Following Russia’s invasion of Ukraine, Germany found itself in a severe choice between the building of liquefied gas stations and the objective of eliminating fossil fuels.
Berlin receives two-thirds of its natural gas from Russia, which totaled 142 billion cubic meters in 2021, and is presently trying to phase out fossil fuel imports from Russia by bolstering liquefied gas infrastructure, but these plans conflict with vows to cut emissions.
In light of this, it is conceivable to use part of the infrastructure built for LNG plants to transport green hydrogen in the future without becoming stranded assets, but as a recent Bloomberg story illustrates, these plans are still speculative and face several difficulties.
Liquefied gas stations
Germany intends to phase out fossil fuels as a source of power by 2035, but the consequences of Russia’s invasion of Ukraine may threaten those plans.
Rather than closing down natural gas infrastructure, Germany is now developing new liquefied gas stations to wean itself from Russian gas.
To this end, Germany leased four floating gas regasification and storage units earlier this month in order to secure gas supplies through liquefied gas imports instead of waiting for the construction of new permanent stations, which could take years; this is jeopardizing its plans to end its reliance on Russian supplies by the summer of 2024.
Such plans would jeopardize Germany’s aim of carbon neutrality by 2050. As a result, Berlin intends to adapt the already proposed and essential liquefied gas stations to handle the current energy crisis so that they may be used to import green hydrogen in the future.
Green hydrogen conversion
Regardless of the preceding, these proposals are on the radar of new German terminal investors. Han Venema, CEO of Dutch gas network operator “Gazioni,” indicated that the first step is to minimize reliance on Russian gas, but the second phase will be faster than predicted thanks to green hydrogen.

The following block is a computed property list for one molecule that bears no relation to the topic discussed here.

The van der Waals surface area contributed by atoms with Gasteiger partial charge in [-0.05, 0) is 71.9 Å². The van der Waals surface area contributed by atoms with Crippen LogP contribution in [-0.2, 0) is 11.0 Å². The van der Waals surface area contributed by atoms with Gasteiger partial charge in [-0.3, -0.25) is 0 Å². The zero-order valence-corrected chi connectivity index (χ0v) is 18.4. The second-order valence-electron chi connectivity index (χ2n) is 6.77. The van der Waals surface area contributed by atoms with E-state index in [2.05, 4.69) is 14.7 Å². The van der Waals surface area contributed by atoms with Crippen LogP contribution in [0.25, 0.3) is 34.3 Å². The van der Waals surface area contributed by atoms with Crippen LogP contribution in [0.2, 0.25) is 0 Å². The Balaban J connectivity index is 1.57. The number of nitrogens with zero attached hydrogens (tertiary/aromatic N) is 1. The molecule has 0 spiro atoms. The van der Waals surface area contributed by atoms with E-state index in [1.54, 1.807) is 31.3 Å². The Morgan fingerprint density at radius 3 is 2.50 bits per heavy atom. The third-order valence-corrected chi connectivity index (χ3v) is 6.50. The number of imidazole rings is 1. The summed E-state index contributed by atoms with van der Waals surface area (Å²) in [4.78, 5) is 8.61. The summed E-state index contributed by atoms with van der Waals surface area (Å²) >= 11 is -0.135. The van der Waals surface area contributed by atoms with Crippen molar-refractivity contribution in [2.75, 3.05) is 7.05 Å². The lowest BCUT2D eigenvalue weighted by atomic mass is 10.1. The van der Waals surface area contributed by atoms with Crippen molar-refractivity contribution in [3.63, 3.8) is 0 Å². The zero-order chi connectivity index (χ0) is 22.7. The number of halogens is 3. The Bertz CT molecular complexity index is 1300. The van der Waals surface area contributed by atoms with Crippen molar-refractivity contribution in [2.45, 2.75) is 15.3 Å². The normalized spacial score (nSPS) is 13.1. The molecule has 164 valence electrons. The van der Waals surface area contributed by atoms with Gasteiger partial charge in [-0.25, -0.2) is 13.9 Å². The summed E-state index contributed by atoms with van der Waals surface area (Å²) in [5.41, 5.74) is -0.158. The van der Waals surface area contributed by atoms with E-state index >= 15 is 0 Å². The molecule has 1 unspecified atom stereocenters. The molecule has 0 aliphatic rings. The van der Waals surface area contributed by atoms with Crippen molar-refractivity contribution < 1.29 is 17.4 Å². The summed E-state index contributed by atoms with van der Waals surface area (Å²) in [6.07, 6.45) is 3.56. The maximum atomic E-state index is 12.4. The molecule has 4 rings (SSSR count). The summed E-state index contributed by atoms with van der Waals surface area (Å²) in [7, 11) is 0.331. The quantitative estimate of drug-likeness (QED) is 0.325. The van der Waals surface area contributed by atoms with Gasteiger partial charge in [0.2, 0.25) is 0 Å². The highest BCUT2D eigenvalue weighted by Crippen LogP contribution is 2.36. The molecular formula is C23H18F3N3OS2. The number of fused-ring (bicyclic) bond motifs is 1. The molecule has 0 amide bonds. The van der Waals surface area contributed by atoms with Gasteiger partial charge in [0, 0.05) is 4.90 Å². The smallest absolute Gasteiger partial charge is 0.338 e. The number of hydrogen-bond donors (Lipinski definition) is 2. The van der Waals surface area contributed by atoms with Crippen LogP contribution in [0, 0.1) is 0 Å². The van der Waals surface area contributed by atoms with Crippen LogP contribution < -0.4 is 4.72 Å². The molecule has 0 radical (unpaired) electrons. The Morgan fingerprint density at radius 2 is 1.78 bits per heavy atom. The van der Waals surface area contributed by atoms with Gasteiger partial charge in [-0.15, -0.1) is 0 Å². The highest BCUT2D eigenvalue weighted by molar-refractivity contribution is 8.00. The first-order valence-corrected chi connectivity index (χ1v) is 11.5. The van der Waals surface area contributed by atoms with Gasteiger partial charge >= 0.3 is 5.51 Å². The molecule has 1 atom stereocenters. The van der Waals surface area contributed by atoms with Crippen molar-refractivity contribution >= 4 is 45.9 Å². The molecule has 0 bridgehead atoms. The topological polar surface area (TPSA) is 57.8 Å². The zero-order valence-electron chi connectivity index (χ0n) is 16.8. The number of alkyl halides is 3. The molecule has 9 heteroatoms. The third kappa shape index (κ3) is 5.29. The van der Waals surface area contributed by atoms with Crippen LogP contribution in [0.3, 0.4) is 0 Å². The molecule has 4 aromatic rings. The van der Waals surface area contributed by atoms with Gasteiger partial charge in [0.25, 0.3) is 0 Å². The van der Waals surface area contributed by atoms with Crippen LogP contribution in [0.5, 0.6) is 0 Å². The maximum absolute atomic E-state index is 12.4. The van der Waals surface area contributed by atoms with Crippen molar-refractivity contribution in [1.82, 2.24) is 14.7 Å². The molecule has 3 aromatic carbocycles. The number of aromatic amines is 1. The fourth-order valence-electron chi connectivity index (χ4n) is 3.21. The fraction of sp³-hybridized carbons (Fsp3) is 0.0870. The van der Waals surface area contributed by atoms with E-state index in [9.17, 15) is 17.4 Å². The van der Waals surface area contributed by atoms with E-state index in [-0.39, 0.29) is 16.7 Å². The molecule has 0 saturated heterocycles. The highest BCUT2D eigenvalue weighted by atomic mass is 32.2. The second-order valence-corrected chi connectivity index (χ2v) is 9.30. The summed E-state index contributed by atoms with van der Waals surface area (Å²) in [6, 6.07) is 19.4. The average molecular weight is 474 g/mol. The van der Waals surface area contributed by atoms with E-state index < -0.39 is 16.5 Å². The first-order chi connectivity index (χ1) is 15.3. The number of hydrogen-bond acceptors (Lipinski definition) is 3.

Green hydrogen is difficult to store and transport since its molecules are considerably smaller than methane, which makes up a big component of natural gas.
Even though hydrogen is transported as a liquid in ships, it must be chilled to below minus 250 degrees Celsius, which necessitates entirely different pipelines than natural gas, which must be cooled to minus 160 degrees Celsius to become a liquid.
Furthermore, storage tanks, the most expensive component of any LNG facility, are ineffective at keeping tiny hydrogen molecules, and not all pipelines can handle pure hydrogen; it corrodes metal structures and creates leaks.
Arnaud Buicks, Flexis’ chief commercial officer, stated that switching the LNG facility to liquid hydrogen is a technological difficulty, but that it is an economically feasible model in the long run.
The simplest way to transport hydrogen is to convert it to ammonia, which liquefies readily around – 33 degrees Celsius and may be used as a fuel, as well as being turned back into hydrogen fuel.
Boyks notes that the same tanks and pipelines used in LNG facilities can be utilized in ammonia plants, noting that the cost of modifying an existing plant is just 15% of the cost of building a new facility.
However, converting liquefied gas stations for use in ammonia transportation presents a new set of challenges. The ammonia-handling coolant pumps at the facility will need to be replaced.
According to the International Renewable Energy Agency, converting ammonia to hydrogen is also an energy-intensive process, with 13 percent to 34 percent of hydrogen energy possibly wasted (IRENA).
Germany has the third choice
The import of synthetic LNG is a third alternative indicated by most of the planned LNG facilities in Germany.
This fuel is made by mixing hydrogen with carbon dioxide, which can be obtained from manufacturing stacks or decomposing biological waste, to produce methane, which has a chemical makeup comparable to natural gas.
Methane may now be readily transported or transformed back into green hydrogen and utilized for decarbonization in industries like steel manufacturing and transportation.
Although this process produces carbon dioxide, it may be recovered and brought back to the source, where it can be mixed with hydrogen to make additional synthetic LNG, resulting in a closed loop with no carbon released into the atmosphere.